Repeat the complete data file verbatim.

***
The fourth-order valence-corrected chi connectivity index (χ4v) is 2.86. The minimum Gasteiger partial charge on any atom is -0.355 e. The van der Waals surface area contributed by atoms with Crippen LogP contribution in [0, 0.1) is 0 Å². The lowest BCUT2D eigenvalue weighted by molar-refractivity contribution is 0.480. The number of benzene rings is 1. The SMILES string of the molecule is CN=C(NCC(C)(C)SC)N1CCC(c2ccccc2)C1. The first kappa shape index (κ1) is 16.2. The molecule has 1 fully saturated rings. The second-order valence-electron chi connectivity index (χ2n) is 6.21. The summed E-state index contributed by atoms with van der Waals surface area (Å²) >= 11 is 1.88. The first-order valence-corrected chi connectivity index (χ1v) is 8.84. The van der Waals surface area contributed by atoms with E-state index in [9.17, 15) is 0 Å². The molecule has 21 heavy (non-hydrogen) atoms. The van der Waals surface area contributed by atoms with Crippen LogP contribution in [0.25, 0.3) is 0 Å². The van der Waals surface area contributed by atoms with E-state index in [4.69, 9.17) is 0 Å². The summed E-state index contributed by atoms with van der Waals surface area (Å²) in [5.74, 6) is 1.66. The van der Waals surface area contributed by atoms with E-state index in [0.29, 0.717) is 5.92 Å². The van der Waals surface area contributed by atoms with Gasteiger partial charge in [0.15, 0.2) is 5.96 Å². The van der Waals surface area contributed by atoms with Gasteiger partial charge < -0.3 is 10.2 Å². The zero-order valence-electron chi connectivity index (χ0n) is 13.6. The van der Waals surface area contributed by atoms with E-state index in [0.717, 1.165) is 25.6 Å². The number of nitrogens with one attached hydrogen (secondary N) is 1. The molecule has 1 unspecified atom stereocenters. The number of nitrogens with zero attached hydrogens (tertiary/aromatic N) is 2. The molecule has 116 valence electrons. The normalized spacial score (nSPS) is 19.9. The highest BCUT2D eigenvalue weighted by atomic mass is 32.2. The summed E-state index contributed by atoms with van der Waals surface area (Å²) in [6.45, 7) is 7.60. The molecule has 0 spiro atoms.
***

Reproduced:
The fourth-order valence-corrected chi connectivity index (χ4v) is 2.86. The minimum Gasteiger partial charge on any atom is -0.355 e. The van der Waals surface area contributed by atoms with Crippen LogP contribution in [0, 0.1) is 0 Å². The lowest BCUT2D eigenvalue weighted by molar-refractivity contribution is 0.480. The number of benzene rings is 1. The SMILES string of the molecule is CN=C(NCC(C)(C)SC)N1CCC(c2ccccc2)C1. The first kappa shape index (κ1) is 16.2. The molecule has 1 fully saturated rings. The second-order valence-electron chi connectivity index (χ2n) is 6.21. The summed E-state index contributed by atoms with van der Waals surface area (Å²) >= 11 is 1.88. The first-order valence-corrected chi connectivity index (χ1v) is 8.84. The van der Waals surface area contributed by atoms with E-state index in [9.17, 15) is 0 Å². The molecule has 21 heavy (non-hydrogen) atoms. The van der Waals surface area contributed by atoms with Crippen LogP contribution in [0.25, 0.3) is 0 Å². The van der Waals surface area contributed by atoms with E-state index in [4.69, 9.17) is 0 Å². The summed E-state index contributed by atoms with van der Waals surface area (Å²) in [5.74, 6) is 1.66. The van der Waals surface area contributed by atoms with E-state index in [0.29, 0.717) is 5.92 Å². The van der Waals surface area contributed by atoms with Gasteiger partial charge in [0.15, 0.2) is 5.96 Å². The van der Waals surface area contributed by atoms with Gasteiger partial charge < -0.3 is 10.2 Å². The zero-order valence-electron chi connectivity index (χ0n) is 13.6. The van der Waals surface area contributed by atoms with E-state index in [0.717, 1.165) is 25.6 Å². The number of nitrogens with one attached hydrogen (secondary N) is 1. The molecule has 1 unspecified atom stereocenters. The number of nitrogens with zero attached hydrogens (tertiary/aromatic N) is 2. The molecule has 116 valence electrons. The normalized spacial score (nSPS) is 19.9. The highest BCUT2D eigenvalue weighted by atomic mass is 32.2. The summed E-state index contributed by atoms with van der Waals surface area (Å²) in [6.45, 7) is 7.60. The molecule has 0 spiro atoms.